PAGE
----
What I love about Connelly’s novels, especially the Bosch series, are the backstories: Harry’s, obviously, but also Los Angeles’. All of them treat the city itself as a character in the story.

I recommend this book. Heck, I recommend all of Connelly’s novels. They’re police procedurals at their finest.

As soon as Amazon posts Connelly’s next book, I’m preordering it too. The wait is worth it.

P.S. If you found my review helpful, please vote “Yes” on my review page.

Review of ‘The Crossing: A Bosch Novel’ by Michael Connelly

TheCrossingUSMichael Connelly, The Crossing: A Bosch Novel (New York: Little, Brown and Company, 2015). Hardcover | Kindle

To be honest, I’m not sure how Michael Connelly churns out page-turners year after year, but I am glad he does. I received my copy of The Crossing yesterday, started reading it in the late afternoon, and kept turning pages until midnight. My number one rule for fiction is simple: Do I want to keep reading? If I do, the book is well written. By that metric, Connelly’s latest is a well-written book.

This is the twentieth—twentieth!—novel featuring veteran homicide detective Harry Bosch of the Los Angeles Police Department. As the novel opens, Bosch has retired from the LAPD and hired his half brother Mickey “Lincoln Lawyer” Haller to sue the department for forcing the retirement. (His girlfriend dumps him and his daughter is about to leave for college too.)

Then, Haller offers Bosch a job. His client has been charged with the violent murder of a well-liked city manager, and Haller needs an experienced investigator to find the “real killer.” Bosch sloughs off Haller’s offer. He’s not going to cross from law enforcement to criminal defense. It would betray his calling and lose his friends on the force.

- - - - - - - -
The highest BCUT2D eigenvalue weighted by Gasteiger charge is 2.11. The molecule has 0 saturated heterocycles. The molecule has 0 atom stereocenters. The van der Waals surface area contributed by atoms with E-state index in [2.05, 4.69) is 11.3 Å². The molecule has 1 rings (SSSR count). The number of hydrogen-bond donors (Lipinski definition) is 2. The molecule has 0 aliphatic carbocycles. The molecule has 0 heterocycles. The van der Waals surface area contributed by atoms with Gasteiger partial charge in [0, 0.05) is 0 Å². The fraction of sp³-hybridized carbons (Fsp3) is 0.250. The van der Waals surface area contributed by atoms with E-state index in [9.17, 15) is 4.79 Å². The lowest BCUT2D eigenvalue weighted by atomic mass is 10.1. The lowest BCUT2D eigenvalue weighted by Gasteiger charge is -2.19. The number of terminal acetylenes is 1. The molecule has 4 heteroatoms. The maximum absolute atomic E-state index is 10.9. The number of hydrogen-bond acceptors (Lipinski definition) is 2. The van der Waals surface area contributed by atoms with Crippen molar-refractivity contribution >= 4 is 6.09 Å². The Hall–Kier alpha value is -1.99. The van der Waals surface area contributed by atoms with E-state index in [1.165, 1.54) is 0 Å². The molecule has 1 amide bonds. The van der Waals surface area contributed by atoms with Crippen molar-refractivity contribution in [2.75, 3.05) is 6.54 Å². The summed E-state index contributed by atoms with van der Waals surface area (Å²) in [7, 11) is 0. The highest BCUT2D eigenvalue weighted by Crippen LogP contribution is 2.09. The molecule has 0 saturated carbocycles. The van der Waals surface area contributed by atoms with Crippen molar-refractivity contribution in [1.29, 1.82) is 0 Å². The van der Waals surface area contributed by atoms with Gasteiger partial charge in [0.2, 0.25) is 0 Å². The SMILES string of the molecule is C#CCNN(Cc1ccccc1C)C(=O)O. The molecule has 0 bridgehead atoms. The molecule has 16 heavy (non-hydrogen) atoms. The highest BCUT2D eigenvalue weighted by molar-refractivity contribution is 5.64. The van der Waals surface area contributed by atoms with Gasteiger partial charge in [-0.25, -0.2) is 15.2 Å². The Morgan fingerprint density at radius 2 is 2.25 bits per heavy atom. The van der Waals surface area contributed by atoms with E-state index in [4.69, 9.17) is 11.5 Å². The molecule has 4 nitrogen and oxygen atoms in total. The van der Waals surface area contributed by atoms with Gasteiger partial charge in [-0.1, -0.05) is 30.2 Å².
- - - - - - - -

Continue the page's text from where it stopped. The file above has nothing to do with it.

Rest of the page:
But when Haller insists Bosch at least look at the case’s “murder book” before saying no finally, Bosch starts finding investigative trails that the homicide detectives didn’t take. Specifically, the detectives never identified when the victim’s and the perpetrator’s paths crossed, setting in motion the chain of events that led to the crime. At this point, Bosch realizes that the “real killer” really is still out there, so working for Haller isn’t a betrayal of his calling…it is his calling.

The Crossing’s title thus has a double meaning. It signifies a change of profession for Bosch as well as the crucial issue in the case. Like I said, the novel kept my attention for hours, which was funny, because I literally knew who the bad guys are from page 1 on. To me, the only barely plausible element of the book was what seemed to me a deus ex machina-ish rescue of a key character near the end. That’s it. But for a book this good in a series of novels this good, four pages out of four hundred is nothing.

Thank you, Mr. Connelly! Please tell me that you have at least one more Harry Bosch book in you!


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Review of ‘The Gods of Guilt’ by Michael Connelly

The-Gods-of-GuiltMichael Connelly, The Gods of Guilt: A Lincoln Lawyer Novel (New York: Little Brown, 2013). Hardcover | Paperback | Kindle